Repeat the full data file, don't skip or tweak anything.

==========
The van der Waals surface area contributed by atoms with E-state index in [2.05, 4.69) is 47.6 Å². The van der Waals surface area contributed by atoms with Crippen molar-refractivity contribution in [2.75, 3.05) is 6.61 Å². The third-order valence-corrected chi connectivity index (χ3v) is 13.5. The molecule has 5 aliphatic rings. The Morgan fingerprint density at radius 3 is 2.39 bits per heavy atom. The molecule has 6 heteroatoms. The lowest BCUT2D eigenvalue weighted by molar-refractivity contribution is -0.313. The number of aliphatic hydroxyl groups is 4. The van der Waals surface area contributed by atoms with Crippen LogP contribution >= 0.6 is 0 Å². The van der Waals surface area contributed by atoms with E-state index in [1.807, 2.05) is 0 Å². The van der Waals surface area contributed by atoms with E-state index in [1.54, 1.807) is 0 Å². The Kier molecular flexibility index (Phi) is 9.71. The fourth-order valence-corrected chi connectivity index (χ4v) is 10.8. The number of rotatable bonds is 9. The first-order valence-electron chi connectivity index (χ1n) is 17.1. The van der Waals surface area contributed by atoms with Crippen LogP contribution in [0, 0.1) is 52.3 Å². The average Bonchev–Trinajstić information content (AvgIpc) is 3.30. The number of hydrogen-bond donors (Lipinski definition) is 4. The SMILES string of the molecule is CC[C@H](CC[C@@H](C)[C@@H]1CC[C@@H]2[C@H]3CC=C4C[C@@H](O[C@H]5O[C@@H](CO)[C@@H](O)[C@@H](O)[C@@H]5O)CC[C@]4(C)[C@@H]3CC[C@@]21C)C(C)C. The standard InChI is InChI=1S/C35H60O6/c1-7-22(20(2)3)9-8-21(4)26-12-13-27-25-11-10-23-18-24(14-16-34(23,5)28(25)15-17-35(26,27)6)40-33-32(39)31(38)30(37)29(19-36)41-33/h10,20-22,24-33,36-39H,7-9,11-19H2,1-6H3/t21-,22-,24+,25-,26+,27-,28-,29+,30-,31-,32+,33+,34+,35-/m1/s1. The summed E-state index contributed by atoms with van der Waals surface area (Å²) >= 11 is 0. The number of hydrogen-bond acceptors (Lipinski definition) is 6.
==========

The van der Waals surface area contributed by atoms with E-state index in [2.05, 4.69) is 47.6 Å². The van der Waals surface area contributed by atoms with Crippen molar-refractivity contribution in [2.75, 3.05) is 6.61 Å². The third-order valence-corrected chi connectivity index (χ3v) is 13.5. The molecule has 5 aliphatic rings. The Morgan fingerprint density at radius 3 is 2.39 bits per heavy atom. The molecule has 6 heteroatoms. The lowest BCUT2D eigenvalue weighted by molar-refractivity contribution is -0.313. The number of aliphatic hydroxyl groups is 4. The van der Waals surface area contributed by atoms with Crippen LogP contribution >= 0.6 is 0 Å². The van der Waals surface area contributed by atoms with E-state index in [1.807, 2.05) is 0 Å². The van der Waals surface area contributed by atoms with E-state index in [1.54, 1.807) is 0 Å². The Kier molecular flexibility index (Phi) is 9.71. The fourth-order valence-corrected chi connectivity index (χ4v) is 10.8. The number of rotatable bonds is 9. The first-order valence-electron chi connectivity index (χ1n) is 17.1. The van der Waals surface area contributed by atoms with Crippen LogP contribution in [0, 0.1) is 52.3 Å². The average Bonchev–Trinajstić information content (AvgIpc) is 3.30. The number of hydrogen-bond donors (Lipinski definition) is 4. The SMILES string of the molecule is CC[C@H](CC[C@@H](C)[C@@H]1CC[C@@H]2[C@H]3CC=C4C[C@@H](O[C@H]5O[C@@H](CO)[C@@H](O)[C@@H](O)[C@@H]5O)CC[C@]4(C)[C@@H]3CC[C@@]21C)C(C)C. The standard InChI is InChI=1S/C35H60O6/c1-7-22(20(2)3)9-8-21(4)26-12-13-27-25-11-10-23-18-24(14-16-34(23,5)28(25)15-17-35(26,27)6)40-33-32(39)31(38)30(37)29(19-36)41-33/h10,20-22,24-33,36-39H,7-9,11-19H2,1-6H3/t21-,22-,24+,25-,26+,27-,28-,29+,30-,31-,32+,33+,34+,35-/m1/s1. The summed E-state index contributed by atoms with van der Waals surface area (Å²) >= 11 is 0. The number of hydrogen-bond acceptors (Lipinski definition) is 6.